parents

In defence of our mothers' community: The other side of the story.

The women have a strong bond

I am part of an amazing community of supportive, brilliant, strong women.

I communicate with them daily on all manner of topics – just in the last 48 hours we have discussed everything from socio-political topics like the plight of asylum seekers and the current state of the education system, to riding prams on escalators.

We’ve informed each other of new developments in vaccine production, provided links to interesting news articles and evaluated the requirements for labelling on food products. We’ve covered post natal depression, lamented about the unique challenges of parenting a child with special needs, talked about lady parts and played that highly controversial game ‘Is this a rash on my son’s back and should I be worried?’

We’ve also covered the important topics – Gosling vs Reynolds, beard or no beard, (shirt)? Magnum vs Ben and Jerry’s? (For the record the answer is almost unanimously Shirtless Ryan Gosling, slight stubble, holding a magnum.)

This community encapsulates women of all age groups and ethnic backgrounds, occupations and sexual orientation. There are members from all parts of the socioeconomic spectrum and of every political persuasion. Geographically our range is diverse too, despite the name of our group – I know of members ranging from the central coast to the beaches, to Melbourne and Singapore. We comprise a multitude of belief systems and parenting values, and we discuss them frequently and almost always respectfully.

In the past I have seen the immediate and complete compassion that human beings are capable of in this community. I have seen charity events organised, women who barely know each other reach out and deliver meals to injured or stressed mums, and Music compilations and care packages organised to cheer up someone we thought was having a rough time.

Most of this happens between mums that have never previously met.

But better than that in the last 48 hours in my community I have seen the power of women. How mothers can rally in defence of what they believe to be right.

A new Indian group was formed

You read on Wednesday a post on Mamamia about one of our members starting an “Indian” online mothers group but I believe that account missed a number of vital points and painted an incorrect picture of what happened.

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One of our members, a charming and intelligent woman of Indian origin who proudly calls herself Australian, put a call out, (with the permission of our admin), for mums interested in joining her new play group.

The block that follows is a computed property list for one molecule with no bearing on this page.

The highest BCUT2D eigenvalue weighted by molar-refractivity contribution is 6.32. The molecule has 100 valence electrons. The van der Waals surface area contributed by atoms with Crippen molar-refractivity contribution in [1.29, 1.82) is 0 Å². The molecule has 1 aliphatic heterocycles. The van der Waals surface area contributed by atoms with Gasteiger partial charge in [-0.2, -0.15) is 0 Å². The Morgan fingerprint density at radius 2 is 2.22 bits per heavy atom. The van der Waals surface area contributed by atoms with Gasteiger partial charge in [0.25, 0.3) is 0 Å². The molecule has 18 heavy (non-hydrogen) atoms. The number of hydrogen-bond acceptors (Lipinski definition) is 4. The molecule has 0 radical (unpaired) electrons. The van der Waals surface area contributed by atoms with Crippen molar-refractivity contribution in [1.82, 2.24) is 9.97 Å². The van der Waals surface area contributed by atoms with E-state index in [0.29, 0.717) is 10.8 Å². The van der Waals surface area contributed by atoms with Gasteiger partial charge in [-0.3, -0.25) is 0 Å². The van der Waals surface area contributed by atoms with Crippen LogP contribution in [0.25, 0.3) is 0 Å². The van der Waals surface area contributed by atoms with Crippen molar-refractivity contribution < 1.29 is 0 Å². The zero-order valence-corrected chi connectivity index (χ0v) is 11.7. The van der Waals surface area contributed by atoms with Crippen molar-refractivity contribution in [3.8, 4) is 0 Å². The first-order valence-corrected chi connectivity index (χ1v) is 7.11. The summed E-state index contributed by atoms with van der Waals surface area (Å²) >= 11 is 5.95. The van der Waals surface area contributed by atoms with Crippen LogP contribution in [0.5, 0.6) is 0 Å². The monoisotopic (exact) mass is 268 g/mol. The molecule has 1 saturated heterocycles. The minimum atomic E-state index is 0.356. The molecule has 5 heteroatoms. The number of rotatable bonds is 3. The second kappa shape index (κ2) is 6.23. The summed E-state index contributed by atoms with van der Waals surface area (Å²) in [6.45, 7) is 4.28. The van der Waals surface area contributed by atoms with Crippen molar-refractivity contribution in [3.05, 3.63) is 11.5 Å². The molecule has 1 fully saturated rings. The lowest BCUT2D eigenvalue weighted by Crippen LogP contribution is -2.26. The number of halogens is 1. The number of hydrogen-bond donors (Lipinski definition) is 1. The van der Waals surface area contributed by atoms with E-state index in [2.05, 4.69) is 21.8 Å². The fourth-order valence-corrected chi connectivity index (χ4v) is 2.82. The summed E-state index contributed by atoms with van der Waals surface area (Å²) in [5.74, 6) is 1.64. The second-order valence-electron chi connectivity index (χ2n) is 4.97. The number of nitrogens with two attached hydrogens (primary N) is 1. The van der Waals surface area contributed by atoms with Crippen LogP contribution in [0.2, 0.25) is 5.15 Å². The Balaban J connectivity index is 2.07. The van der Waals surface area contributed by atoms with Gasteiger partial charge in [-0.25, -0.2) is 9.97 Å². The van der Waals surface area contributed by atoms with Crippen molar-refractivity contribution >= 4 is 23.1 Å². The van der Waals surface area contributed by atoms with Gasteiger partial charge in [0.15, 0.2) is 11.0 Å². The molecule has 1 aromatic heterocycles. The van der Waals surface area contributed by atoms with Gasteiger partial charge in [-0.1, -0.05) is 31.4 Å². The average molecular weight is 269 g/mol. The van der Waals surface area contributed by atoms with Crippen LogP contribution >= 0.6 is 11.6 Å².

The result was overwhelmingly positive at first. Then one commenter questioned the equity of a mothers group which is inherently exclusionary.

I did not agree with this commenter on this occasion, but that’s what we do on North Shore Mums. We discuss issues that are important to mothers. This commenter, let’s call her Sarah, wrote two comments, which were for the most part fairly polite, raising her concerns.

What followed was an outpouring of support for the original poster, (let’s call her Freda). Literally hundreds of women from every background supported the new group, and Sarah apologised to Freda and everyone on the post for any upset. Plans were made for a get together for Indian and non-Indians alike to share a curry and wear a sari at a Bollywood picnic.

A dance-off was discussed. It was entirely cordial, even light-hearted by the end of the thread. In an age where digital media can be vicious and harsh hundreds of women conducted themselves graciously.

“We are not all rich, white and opinionated.”

When the article was published on Wednesday on Mamamia, I was upset by the response of those who thought negatively of our community.

We are a community of mothers sharing ideas and for the most part supporting each other in a very real way.

The founder of North Shore Mums, the women involved in the particular disagreement and all the moderators are all wonderful human beings.

Motherhood can be scary and isolating and we are all doing our best to do the best for our children, our family, ourselves and our community at large.

This group is a wonderful platform for mothers to do just that, to make each other’s lives a little bit better.

Kate Walther is a business owner, personal trainer, and now a stay at home mum to two cheeky monkeys, who just loves to write. You can usually find her building train tracks, playing fairies or eating chocolate ice cream.

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